But perhaps take a second to consider the life of the Pakistani woman who was beaten to death by her own family for marrying a man of her choosing. Or the life of the Indian woman who was raped, beaten, and murdered on a bus by a gang of men. Or the life of the little girl in Niger who was sold to a man more than twice her own age and forced to carry a baby that may kill her to deliver. Do they still need feminism?
And perhaps take a second to consider this too: Even in our liberal, Western world, why do women still only fill 24% of senior management jobs? Why are more women than men domestically abused or even killed every week at the hands of their male partner or ex-partner? Why is there still a pay gap (in the UK specifically) of 15% for women doing the same jobs and working the same hours as men?
And what about on a cultural level? Have you ever noticed how comedy panel shows usually only have one female panellist compared to 4-5 male ones? That almost every dieting product on the market is solely aimed at women? How a lot of newspapers and advertising campaigns will use a sexualised or pornographic image of a woman to sell news or products that have nothing to do with sex?
Or perhaps on a personal level: Do you choose to wear certain clothes because you want to or because you feel ‘unfeminine’ if you don’t? Do you choose to cover yourself up because you want to or because you feel ashamed or intimidated by a man looking at your body? Do you shave your legs and underarm hair because you want to or because you will look ‘ugly’ if you don’t? Did you parents dress you in pink as a baby because they liked the colour or because you were born a girl? Do you want to have children because you want to or because you are a woman?
When you look at yourself in the mirror in the morning, do you see yourself through your own eyes, or through the eyes of the men that will look at you when you walk out the door?
The fact is, like it or not, you still live a world where gender matters. Where gender controls not just the entire course of your life – but the lives of women all over the world. Every second, a child will be born female in a country where she will persecuted for this random biological occurrence for the rest of her life. So before you hold up your anti-Feminist placard proudly and smile at your own sense of empowerment, think not what Feminism can do for you, but what it can do for that one girl. She needs someone to stand up for her. That someone could be you.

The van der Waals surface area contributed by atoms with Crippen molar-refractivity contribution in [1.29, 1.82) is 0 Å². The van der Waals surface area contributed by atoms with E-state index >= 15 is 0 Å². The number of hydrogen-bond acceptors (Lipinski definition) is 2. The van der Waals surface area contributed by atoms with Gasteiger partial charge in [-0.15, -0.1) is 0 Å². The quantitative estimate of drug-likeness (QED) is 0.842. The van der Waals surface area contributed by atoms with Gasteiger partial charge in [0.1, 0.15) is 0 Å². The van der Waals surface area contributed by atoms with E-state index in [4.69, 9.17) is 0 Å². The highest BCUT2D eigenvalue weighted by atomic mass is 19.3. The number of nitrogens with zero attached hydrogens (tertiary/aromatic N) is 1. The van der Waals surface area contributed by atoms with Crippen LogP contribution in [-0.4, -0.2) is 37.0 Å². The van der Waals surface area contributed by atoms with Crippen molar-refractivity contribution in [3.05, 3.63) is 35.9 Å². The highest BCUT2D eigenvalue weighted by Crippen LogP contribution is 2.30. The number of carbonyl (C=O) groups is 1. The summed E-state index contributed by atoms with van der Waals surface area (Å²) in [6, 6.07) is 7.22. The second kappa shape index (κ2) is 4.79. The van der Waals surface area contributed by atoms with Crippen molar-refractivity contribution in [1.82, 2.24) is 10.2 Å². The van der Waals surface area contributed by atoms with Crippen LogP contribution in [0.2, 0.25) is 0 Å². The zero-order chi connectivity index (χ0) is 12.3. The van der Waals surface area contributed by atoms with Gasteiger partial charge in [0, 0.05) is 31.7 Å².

[ x ]

Read this. Read all of this. Then read it again.

cupidmike:

mjwatson:

A Response to ‘Women Against Feminism.’

Imagine this:

The year is 2014. You are a white Western woman. You wake up in the morning in a comfortably sized house or flat. You have a full or part-time job that enables you to pay your rent or mortgage. You have been to school and maybe even college or university as well. You can read and write and count. You own a car or have a driver’s licence. You have enough money in your own bank account to feed and clothe yourself. You have access to the Internet. You can vote. You have a boyfriend or girlfriend of your choosing, who you can also marry if you want to, and raise a family with. You walk down the street wearing whatever you feel like wearing. You can go to bars and clubs and sleep with whomever you want.

Your world is full of freedom and possibility.

Then you pick up a newspaper or go online. You read about angry women ranting about sexism and inequality. You see phrases like ‘rape-culture’ and ‘slut-shaming.’ You furrow your brow and think to yourself: ‘What are they so angry about? There is no such thing as sexism anymore.’

Now imagine this:

The year is 2013. You are a 25 year-old Pakistani woman. A few months ago, you married the man you love. A man you choose for yourself. You are also pregnant with his child. You see your life stretching out before you, filled with hope and happiness. Suddenly, you and your husband are dragged away from each other. You are both beaten with bricks and batons. You can’t fight back. You can’t escape. No one comes to help you. Through your fading vision, you look up, and look into the eyes of one of your assailants: into the eyes of your father.

The year is 2013. You are a 23 year-old Indian woman. You are a physiotherapy student with a promising career ahead of you. You are sitting on a private bus travelling home alone on a warm December evening. You gaze out of the window as the buildings of New Dheli rush past you and feel content. Suddenly, a blunt force hits the back of your head and you fall to the floor of the bus. A group of strange men are standing over you. They bring the metal bar down on you again and again and again until all you can taste is the blood filling up your mouth. You pray that you will die soon. And you do, but not then. You are raped, beaten, and tortured over and over again. Death is slow and agonising.

The year is 2014. You are a 13 year-old girl from Niger. You no longer live there though. You are now living in the neighbouring country Nigeria, sitting alone in small room on a small bed in a small apartment high above the city of Kano. You are not allowed to leave. Your stomach is swollen from the unwanted life growing inside of it. You had no choice. The father is a man in his 40s. He is a businessman. He has bought you as his wife. You were a penniless, uneducated girl when he came for you. You don’t know of any life you could have had. Neither did your family: just one less mouth for them to feed. You still have the body of a child, and it’s straining under the pressure from the one inside of you. You feel like you’re about to be split in two. You don’t wonder if you will survive the birth. A part of you doesn’t want to.